I bought a 1965 Avion T-27! Getting it home and somewhere I could work on it was quite the adventure and required a LOT of work! Thanks to The Home Depot ProSpective for sponsoring this video and providing the tools.
If you’re interested in winning the tools I used, head over to Patreon.com/youcanmakethistoo become a Patron at any level, and submit your answer for this month’s contest! October 2019 is a Ryobi One+ Impact Wrench and the contest is submit a name for this trailer!
If you want a chance to win a t-shirt, leave your name recommendation as a comment and I’ll pick a winner at the end of the month!
Tools I used (affiliate links):
Ryobi One+ 3/8” Impact Wrench: bit.ly/ryobiwrench
Ryobi One+ Impact Driver bit.ly/19q3ryobidriver
Ridgid Octane 1/2” Impact Wrench: http://bit.ly/19q3RidgidWrench
Milwaukee 72″ REDSTICK Level: http://bit.ly/19q3MilwaukeeLevel Gorilla Grip Max Impact Gloves: http://bit.ly/19q3gloves
Dewalt 4lb Engineer Hammer: http://bit.ly/19q3DewaltHammer
5″ TAPCON: http://bit.ly/THDTapcon5
Husky 6 Ton Bottle Jack: http://bit.ly/THDHuskyJack
Twitter: https://twitter.com/YouCanMakeThis2 @YouCanMakeThis2
Music from Epidemicsound.com and AmpleTunes.com
#vintagecamper #thdprospective #ad
I was a little hesitant about pulling this vintage camper the 150 miles back to my house.
I checked tire pressure, aired up as needed, and used the Ridgid Octane Impact Wrench to make sure all of the lug nuts were tight. With that tool in my box, here’s to hoping I never use a tire iron again.
Some extra precautions I took were having my wife pull the trailer while I was outside watching and listening how everything moved, before we hit the road. I also stopped and checked everything after towing for about 10 minutes, and made sure to do so every hour.
The Dewalt Engineer Hammer was perfect for removing the pickets were that nailed on and blocking the screws that secured the panels to the posts. Then I used the Ryobi Impact Driver to remove the fence panels from the posts and set them aside.
Then the lane was clear to back the vintage camper into my back yard. Fortunately, my trailer backing skills hadn’t deteriorated as much as I had feared and it went back pretty easy.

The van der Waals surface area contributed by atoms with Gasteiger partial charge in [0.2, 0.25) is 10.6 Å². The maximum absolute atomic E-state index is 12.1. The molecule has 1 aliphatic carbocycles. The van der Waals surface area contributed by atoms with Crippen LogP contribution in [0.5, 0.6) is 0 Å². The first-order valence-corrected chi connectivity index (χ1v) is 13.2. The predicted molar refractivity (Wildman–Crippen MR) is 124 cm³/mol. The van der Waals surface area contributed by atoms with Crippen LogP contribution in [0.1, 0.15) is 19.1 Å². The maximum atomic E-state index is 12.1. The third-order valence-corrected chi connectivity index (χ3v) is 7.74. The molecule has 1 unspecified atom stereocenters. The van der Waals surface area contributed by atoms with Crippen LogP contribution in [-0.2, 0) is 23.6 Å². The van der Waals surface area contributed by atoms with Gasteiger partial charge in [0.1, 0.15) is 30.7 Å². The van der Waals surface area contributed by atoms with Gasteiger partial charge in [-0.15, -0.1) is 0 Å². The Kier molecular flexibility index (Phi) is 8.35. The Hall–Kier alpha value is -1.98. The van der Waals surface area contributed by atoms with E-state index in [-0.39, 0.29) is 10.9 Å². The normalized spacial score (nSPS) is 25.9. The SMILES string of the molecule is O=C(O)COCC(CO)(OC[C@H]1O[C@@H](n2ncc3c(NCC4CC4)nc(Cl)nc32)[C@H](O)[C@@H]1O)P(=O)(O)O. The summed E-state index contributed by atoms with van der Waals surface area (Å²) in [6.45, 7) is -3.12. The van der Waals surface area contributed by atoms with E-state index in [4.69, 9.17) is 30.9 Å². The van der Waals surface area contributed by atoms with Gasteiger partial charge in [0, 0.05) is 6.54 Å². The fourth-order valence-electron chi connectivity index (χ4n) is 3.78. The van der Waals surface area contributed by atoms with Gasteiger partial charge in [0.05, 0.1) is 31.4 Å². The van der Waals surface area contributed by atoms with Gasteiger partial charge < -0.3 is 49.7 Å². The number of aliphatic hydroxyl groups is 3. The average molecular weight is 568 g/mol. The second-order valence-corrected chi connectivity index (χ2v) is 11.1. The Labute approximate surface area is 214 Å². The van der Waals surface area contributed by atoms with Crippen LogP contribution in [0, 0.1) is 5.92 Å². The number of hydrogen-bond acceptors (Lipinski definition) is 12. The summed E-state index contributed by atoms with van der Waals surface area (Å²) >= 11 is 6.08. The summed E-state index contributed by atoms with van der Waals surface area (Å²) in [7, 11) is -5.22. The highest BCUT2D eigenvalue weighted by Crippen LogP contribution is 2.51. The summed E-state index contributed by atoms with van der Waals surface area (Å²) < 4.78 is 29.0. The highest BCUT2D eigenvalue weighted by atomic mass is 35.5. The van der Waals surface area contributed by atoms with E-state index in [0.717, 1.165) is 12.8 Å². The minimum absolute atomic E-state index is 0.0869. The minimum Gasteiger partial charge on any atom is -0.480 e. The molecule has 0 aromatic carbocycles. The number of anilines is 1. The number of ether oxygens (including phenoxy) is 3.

With the trailer in place it was time to put the fence back together. I used the Ryobi Impact Driver to install some post cap brackets and then scab a 2×4 onto the side of the fence posts. They’re practically as strong as they were before I cut them in half.
Of the three posts I had to remove. One of them will have to be removed again to get the trailer back out. So instead of reattaching it to its base, I used TAPCONs to attach it to my brick wall. The Milwaukee level made sure my fence would be plumb when I attach the panel to it. Now when it’s time to pull this trailer out, I’ll only have to remove one fence panel and won’t touch any of the posts.
I used a Husky 6 ton bottle jack to raise the Avion so I could build up 8x8x16 concrete blocks under it until it was pretty close to level. At this point the vintage camper is solid and no longer rocking.
The Ryobi and Ridgid impact wrenches make quick work of removing the tires. I like the auto mode and brushless motor on the Ridgid, but the Ryobi uses more common 3/8” sockets. Some of the brake shoes were rubbing and the suspension seems locked up. When I dig into more I’ll find out if they can be repaired or if I just need to replace everything down there.
And now I can finally get to the part I’d really been looking forward to, cleaning out the camper and getting a good look around. It had been partially gutted so there was a lot of debris laying around. There were also some remnants from the last people who lived in the trailer and some of the critters that had moved in since. Let’s just say I was happy to have some good gloves on.
And with all that work done, I can start to get to the real work of renovating this vintage Avion camper!